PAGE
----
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Gabapentin Misuse in Seniors

Gabapentin Misuse in Seniors - An Issue That Requires More Awareness

By Don Drake, Connelly Law Offices, Ltd.

Gabapentin misuse in seniors
RJ Connelly III

Gabapentin has been increasingly associated with drug abuse, particularly in those who mix it with opioids and alcohol. According to multiple medication websites, it is now among the top ten prescribed drugs in the United States. With the focus on opioids and the opioid epidemic, it is rapidly moving up that list as it is being prescribed for the treatment of pain in place of opioids. On the street, this drug is called “Johnny Rotten,” “Johnnies,” “Morontin,” or “Gabbies,” and addicts have abused it for years. Even more concerning, there is a good chance that this medication is in a senior’s medicine cabinet. As a result, gabapentin misuse in seniors is becoming an issue that must be discussed.

"Gabapentin is an anticonvulsant medication that was initially approved by the FDA in 1993 to treat epilepsy and pain caused by shingles," said professional fiduciary and certified elder law Attorney RJ Connelly III. "It controls nerve impulses, which helps prevent seizures and treat nerve pain. Since then, gabapentin has become a commonly used drug for various medical conditions such as migraines, restless leg syndrome, hot flashes, fibromyalgia, and neuropathic pain. This drug's most popular brand names are Neurontin, Horizant, and Gralise."

In a report cited in the newsletter PharmacyToday, authors of a November 2022 study published in the JAMA Internal Medicine found consistent growth in the concurrent prescription of opioids and gabapentin throughout the 13-year study period. The newsletter also stated that "Gabapentin’s mechanism of action is similar to that of other controlled substances, such as benzodiazepines and barbiturates, leading to an opportunity for misuse and abuse. Taken in combination with opioids, gabapentin increases the risk of respiratory depression and death in patients."

Gabapentin misuse in seniors
From Medical News Today

And more on the dangers of gabapentin, a Centers for Disease Control (CDC) report found that during 2019–2020, "gabapentin detection and involvement in fatal drug overdoses increased, appearing to follow the rising trend in overall overdose deaths during the COVID-19 pandemic. Overall increases were largely driven by increases in synthetic opioids such as illicitly manufactured fentanyls and likely exacerbated by the social and economic consequences of the pandemic. Nearly 90% of drug overdose deaths in which gabapentin was detected also involved an opioid, particularly (and increasingly) illicitly manufactured fentanyls."

"With doctors focusing on reducing the number of opioid prescriptions, they are turning to narcotic-free medications like gabapentin instead," stated Attorney Connelly. "According to the website Statista, in 2004, gabapentin was prescribed over 18 million times compared to forty-seven million prescriptions in 2021. A Reuters report states that this growth in prescriptions has been particularly concentrated among older adults, diabetics, individuals with chronic health issues, or those who are already using benzodiazepines."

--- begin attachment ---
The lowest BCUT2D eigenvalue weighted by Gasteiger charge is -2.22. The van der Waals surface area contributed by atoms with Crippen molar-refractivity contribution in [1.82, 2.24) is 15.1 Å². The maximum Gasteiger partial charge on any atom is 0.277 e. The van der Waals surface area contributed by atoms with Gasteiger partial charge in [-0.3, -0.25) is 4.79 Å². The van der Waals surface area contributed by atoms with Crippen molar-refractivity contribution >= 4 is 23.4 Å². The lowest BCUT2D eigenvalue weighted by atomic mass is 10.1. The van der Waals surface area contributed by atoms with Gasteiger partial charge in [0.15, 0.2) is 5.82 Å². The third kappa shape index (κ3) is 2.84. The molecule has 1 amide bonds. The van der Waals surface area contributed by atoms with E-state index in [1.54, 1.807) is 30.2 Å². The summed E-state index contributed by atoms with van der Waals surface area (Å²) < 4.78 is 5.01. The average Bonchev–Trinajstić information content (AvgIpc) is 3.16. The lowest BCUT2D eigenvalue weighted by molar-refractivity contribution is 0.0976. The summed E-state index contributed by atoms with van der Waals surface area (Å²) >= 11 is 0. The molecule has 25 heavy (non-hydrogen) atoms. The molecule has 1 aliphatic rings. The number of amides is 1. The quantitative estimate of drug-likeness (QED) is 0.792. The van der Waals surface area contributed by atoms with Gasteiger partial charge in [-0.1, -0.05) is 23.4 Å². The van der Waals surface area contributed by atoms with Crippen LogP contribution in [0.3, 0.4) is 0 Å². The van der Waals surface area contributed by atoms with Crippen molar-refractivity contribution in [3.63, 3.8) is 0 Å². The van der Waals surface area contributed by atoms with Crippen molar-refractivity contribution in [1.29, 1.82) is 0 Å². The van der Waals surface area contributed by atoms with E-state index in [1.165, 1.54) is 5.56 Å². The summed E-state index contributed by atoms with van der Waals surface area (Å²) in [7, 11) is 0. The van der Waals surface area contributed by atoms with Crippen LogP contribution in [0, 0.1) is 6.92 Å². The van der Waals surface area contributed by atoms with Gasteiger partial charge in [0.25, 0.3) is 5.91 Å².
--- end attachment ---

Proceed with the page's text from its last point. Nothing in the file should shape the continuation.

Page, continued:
Russell's Story

Russell was in his late sixties, on SSI, and had developed a gabapentin habit. He not only had scripts for the drug but bought them from other seniors at a senior center just outside of Boston. He had a history of marijuana use and had spent some time in rehab for abusing narcotics, so he was no stranger to illicit drug use or knowledge of how to obtain them.

Gabapentin misuse in seniors
Russell had developed a gabapentin habit

Russell would wait until the end of the month when other seniors at the center ran low on money while waiting for their checks to come in. He used this to his advantage by buying gabapentin – and other drugs -- from them at a bargain basement price or by trading cigarettes, food, or other medications.

After being confronted at the center by the staff following his making threats to others over obtaining this medication illegally, the police were notified, and he was arrested and told he could not return to the center. At that time, was mixing gabapentin with quetiapine (also known as Seroquel and Seroquel XR, used for the treatment of psychiatric disorders) to get a high that he described as sedating and euphoric.

When he was sent to medication-assisted treatment by the court, he began mixing gabapentin with methadone, which enhanced the opioid effects of the drug, leading him to proudly brag about going through treatment high but never getting caught because the urine screens did not check for gabapentin. Unfortunately, Russel suffered a stroke and is currently in a long-term care facility.

"But the question that is asked repeatedly is, who would think that our seniors would be involved in such activities," asked Attorney Connelly rhetorically. "Sadly, today’s baby boomer seniors are obviously not our grandparents. They are children of the sixties and seventies, the Woodstock era, and bring a much different view on drug use and other behaviors into their later years and eventually into senior programs."